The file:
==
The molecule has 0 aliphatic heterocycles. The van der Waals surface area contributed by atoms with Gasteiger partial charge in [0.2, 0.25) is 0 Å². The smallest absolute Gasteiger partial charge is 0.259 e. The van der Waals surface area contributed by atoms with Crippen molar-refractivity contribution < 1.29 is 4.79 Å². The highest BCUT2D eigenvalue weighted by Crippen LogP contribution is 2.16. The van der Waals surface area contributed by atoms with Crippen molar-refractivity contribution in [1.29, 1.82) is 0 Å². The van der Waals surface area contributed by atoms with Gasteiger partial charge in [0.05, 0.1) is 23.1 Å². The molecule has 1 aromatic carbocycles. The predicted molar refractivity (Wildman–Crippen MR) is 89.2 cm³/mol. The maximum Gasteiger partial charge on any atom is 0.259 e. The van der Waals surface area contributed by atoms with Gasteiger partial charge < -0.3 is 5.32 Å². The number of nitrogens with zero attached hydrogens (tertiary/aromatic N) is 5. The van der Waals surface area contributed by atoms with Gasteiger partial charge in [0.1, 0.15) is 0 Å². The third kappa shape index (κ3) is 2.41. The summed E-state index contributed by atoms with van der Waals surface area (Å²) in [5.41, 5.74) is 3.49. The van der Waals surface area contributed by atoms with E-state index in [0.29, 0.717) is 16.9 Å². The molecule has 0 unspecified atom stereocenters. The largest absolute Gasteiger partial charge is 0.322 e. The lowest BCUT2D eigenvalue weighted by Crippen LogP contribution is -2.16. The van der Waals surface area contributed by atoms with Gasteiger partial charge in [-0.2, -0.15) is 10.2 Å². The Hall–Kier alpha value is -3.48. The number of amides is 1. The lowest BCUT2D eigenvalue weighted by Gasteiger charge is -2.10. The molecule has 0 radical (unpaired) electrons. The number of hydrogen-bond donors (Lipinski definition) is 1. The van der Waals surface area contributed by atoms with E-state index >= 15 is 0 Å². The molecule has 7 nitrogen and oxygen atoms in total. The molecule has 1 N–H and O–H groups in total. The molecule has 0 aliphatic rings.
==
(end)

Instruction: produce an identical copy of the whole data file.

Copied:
The molecule has 0 aliphatic heterocycles. The van der Waals surface area contributed by atoms with Gasteiger partial charge in [0.2, 0.25) is 0 Å². The smallest absolute Gasteiger partial charge is 0.259 e. The van der Waals surface area contributed by atoms with Crippen molar-refractivity contribution < 1.29 is 4.79 Å². The highest BCUT2D eigenvalue weighted by Crippen LogP contribution is 2.16. The van der Waals surface area contributed by atoms with Crippen molar-refractivity contribution in [1.29, 1.82) is 0 Å². The van der Waals surface area contributed by atoms with Gasteiger partial charge in [0.05, 0.1) is 23.1 Å². The molecule has 1 aromatic carbocycles. The predicted molar refractivity (Wildman–Crippen MR) is 89.2 cm³/mol. The maximum Gasteiger partial charge on any atom is 0.259 e. The van der Waals surface area contributed by atoms with Gasteiger partial charge < -0.3 is 5.32 Å². The number of nitrogens with zero attached hydrogens (tertiary/aromatic N) is 5. The van der Waals surface area contributed by atoms with Gasteiger partial charge in [0.1, 0.15) is 0 Å². The third kappa shape index (κ3) is 2.41. The summed E-state index contributed by atoms with van der Waals surface area (Å²) in [5.41, 5.74) is 3.49. The van der Waals surface area contributed by atoms with E-state index in [0.29, 0.717) is 16.9 Å². The molecule has 0 unspecified atom stereocenters. The largest absolute Gasteiger partial charge is 0.322 e. The lowest BCUT2D eigenvalue weighted by Crippen LogP contribution is -2.16. The van der Waals surface area contributed by atoms with Gasteiger partial charge in [-0.2, -0.15) is 10.2 Å². The Hall–Kier alpha value is -3.48. The number of amides is 1. The lowest BCUT2D eigenvalue weighted by Gasteiger charge is -2.10. The molecule has 0 radical (unpaired) electrons. The number of hydrogen-bond donors (Lipinski definition) is 1. The van der Waals surface area contributed by atoms with E-state index >= 15 is 0 Å². The molecule has 7 nitrogen and oxygen atoms in total. The molecule has 1 N–H and O–H groups in total. The molecule has 0 aliphatic rings.